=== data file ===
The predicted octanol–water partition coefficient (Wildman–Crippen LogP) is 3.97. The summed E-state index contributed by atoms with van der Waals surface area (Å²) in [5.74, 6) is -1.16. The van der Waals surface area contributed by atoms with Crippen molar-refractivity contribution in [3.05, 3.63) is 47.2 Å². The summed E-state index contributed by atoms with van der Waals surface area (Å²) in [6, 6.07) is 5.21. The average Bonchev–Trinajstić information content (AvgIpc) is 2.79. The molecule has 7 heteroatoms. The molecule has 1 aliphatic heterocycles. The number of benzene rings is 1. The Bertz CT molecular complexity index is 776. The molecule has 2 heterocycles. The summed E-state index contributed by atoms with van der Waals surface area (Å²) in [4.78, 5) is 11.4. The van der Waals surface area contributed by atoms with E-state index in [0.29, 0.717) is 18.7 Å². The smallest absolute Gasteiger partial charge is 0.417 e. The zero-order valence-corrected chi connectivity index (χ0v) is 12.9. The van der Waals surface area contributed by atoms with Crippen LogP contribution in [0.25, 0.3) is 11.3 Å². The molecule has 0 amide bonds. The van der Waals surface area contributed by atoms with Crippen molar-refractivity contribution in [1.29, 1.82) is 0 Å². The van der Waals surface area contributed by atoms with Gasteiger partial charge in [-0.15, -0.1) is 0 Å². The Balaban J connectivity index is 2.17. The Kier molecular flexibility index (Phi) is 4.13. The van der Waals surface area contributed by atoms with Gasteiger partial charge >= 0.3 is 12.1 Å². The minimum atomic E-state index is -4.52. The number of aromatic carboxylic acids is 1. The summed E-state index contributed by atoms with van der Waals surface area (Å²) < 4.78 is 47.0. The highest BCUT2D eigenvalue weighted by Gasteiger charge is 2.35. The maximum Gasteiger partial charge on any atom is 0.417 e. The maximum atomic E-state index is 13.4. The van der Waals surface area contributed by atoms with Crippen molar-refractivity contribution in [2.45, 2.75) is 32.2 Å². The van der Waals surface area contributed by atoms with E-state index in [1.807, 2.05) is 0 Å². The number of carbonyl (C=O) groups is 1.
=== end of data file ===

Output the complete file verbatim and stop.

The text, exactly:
The predicted octanol–water partition coefficient (Wildman–Crippen LogP) is 3.97. The summed E-state index contributed by atoms with van der Waals surface area (Å²) in [5.74, 6) is -1.16. The van der Waals surface area contributed by atoms with Crippen molar-refractivity contribution in [3.05, 3.63) is 47.2 Å². The summed E-state index contributed by atoms with van der Waals surface area (Å²) in [6, 6.07) is 5.21. The average Bonchev–Trinajstić information content (AvgIpc) is 2.79. The molecule has 7 heteroatoms. The molecule has 1 aliphatic heterocycles. The number of benzene rings is 1. The Bertz CT molecular complexity index is 776. The molecule has 2 heterocycles. The summed E-state index contributed by atoms with van der Waals surface area (Å²) in [4.78, 5) is 11.4. The van der Waals surface area contributed by atoms with E-state index in [0.29, 0.717) is 18.7 Å². The smallest absolute Gasteiger partial charge is 0.417 e. The zero-order valence-corrected chi connectivity index (χ0v) is 12.9. The van der Waals surface area contributed by atoms with Crippen LogP contribution in [0.25, 0.3) is 11.3 Å². The molecule has 0 amide bonds. The van der Waals surface area contributed by atoms with Crippen molar-refractivity contribution in [1.29, 1.82) is 0 Å². The van der Waals surface area contributed by atoms with Gasteiger partial charge in [-0.15, -0.1) is 0 Å². The Balaban J connectivity index is 2.17. The Kier molecular flexibility index (Phi) is 4.13. The van der Waals surface area contributed by atoms with Gasteiger partial charge >= 0.3 is 12.1 Å². The minimum atomic E-state index is -4.52. The number of aromatic carboxylic acids is 1. The summed E-state index contributed by atoms with van der Waals surface area (Å²) < 4.78 is 47.0. The highest BCUT2D eigenvalue weighted by Gasteiger charge is 2.35. The maximum Gasteiger partial charge on any atom is 0.417 e. The maximum atomic E-state index is 13.4. The van der Waals surface area contributed by atoms with Crippen molar-refractivity contribution in [2.45, 2.75) is 32.2 Å². The van der Waals surface area contributed by atoms with E-state index in [1.807, 2.05) is 0 Å². The number of carbonyl (C=O) groups is 1.